Last year, like many others, I found myself in an underproductive slump due to the pandemic. I didn’t have a job and I felt helpless and stuck as my industry, retail, went into a slowdown. As I looked back to my life, during this period of reflection, I realized most of my major pivots were preceded by a period of a slowdown in some shape or form. I’ve always hated being in these phases where I wasn’t busy doing something that I would have called productive, worrying that I ‘wasn’t doing enough. But, I reflected that what came out of those periods were big leaps forward. For example, I took a break from my career in 2016 and when I returned to the workforce a year later, I pivoted from technology to business strategy and took a step up the ladder to become Vice President of a major company. So the book started off as a question “Have I got it all wrong? What really drives great progress? Is it tangible action which we can see and measure or moments of thoughtful inaction where the seeds of massive and inspired action may be getting sowed”. The result is this book.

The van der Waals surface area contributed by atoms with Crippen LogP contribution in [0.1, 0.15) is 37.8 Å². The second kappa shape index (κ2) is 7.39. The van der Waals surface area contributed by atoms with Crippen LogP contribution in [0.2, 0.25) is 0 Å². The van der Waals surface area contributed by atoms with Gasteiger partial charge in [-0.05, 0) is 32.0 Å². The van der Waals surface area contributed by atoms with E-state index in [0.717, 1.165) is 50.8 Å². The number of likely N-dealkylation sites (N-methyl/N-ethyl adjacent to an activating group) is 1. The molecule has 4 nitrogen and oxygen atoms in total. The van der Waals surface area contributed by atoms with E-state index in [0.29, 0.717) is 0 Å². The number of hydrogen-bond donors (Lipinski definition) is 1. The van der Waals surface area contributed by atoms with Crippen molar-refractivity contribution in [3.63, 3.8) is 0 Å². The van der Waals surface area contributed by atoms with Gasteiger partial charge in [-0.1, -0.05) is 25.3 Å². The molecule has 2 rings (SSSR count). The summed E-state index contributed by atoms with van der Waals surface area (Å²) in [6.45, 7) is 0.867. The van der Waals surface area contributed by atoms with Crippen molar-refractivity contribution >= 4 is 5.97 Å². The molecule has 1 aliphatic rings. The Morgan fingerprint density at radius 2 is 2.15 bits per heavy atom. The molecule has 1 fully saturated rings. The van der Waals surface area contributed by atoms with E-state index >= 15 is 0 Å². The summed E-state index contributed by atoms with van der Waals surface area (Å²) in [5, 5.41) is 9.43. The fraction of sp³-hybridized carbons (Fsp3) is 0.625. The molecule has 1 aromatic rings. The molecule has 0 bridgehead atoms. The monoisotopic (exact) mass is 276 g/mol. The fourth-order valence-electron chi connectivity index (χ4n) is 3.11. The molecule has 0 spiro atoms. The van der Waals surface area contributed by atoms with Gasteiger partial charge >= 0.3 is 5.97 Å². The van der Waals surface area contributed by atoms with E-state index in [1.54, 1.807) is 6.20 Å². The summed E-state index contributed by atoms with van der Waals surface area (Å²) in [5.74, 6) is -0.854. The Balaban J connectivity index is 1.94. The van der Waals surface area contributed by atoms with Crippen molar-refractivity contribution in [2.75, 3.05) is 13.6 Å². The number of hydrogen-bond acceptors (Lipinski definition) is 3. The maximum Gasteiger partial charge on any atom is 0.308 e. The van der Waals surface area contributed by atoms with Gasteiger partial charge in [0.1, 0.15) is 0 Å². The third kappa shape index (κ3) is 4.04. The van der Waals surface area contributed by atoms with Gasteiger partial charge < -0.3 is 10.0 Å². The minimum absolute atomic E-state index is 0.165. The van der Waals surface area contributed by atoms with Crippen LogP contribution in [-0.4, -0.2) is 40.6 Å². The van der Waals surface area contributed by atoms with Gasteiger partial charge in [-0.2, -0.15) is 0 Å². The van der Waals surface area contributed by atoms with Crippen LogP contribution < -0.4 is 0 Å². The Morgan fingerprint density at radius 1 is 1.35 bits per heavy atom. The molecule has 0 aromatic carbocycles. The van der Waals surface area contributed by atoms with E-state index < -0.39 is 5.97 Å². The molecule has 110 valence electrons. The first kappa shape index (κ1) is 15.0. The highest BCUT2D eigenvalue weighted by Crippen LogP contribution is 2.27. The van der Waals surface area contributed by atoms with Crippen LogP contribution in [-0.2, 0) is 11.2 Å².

As a happy irony, look what happened after the (unwanted) pandemic-induced downtime in my life: I wrote a book, something I never imagined I would ever do! The difference in my own mindset now is that I accept thoughtful inaction as a strategy to getting results and don’t judge it as wasteful anymore!

Bajaj:  I heard you talk about inspired action and strategic inaction; would you please give us some more context to understand it?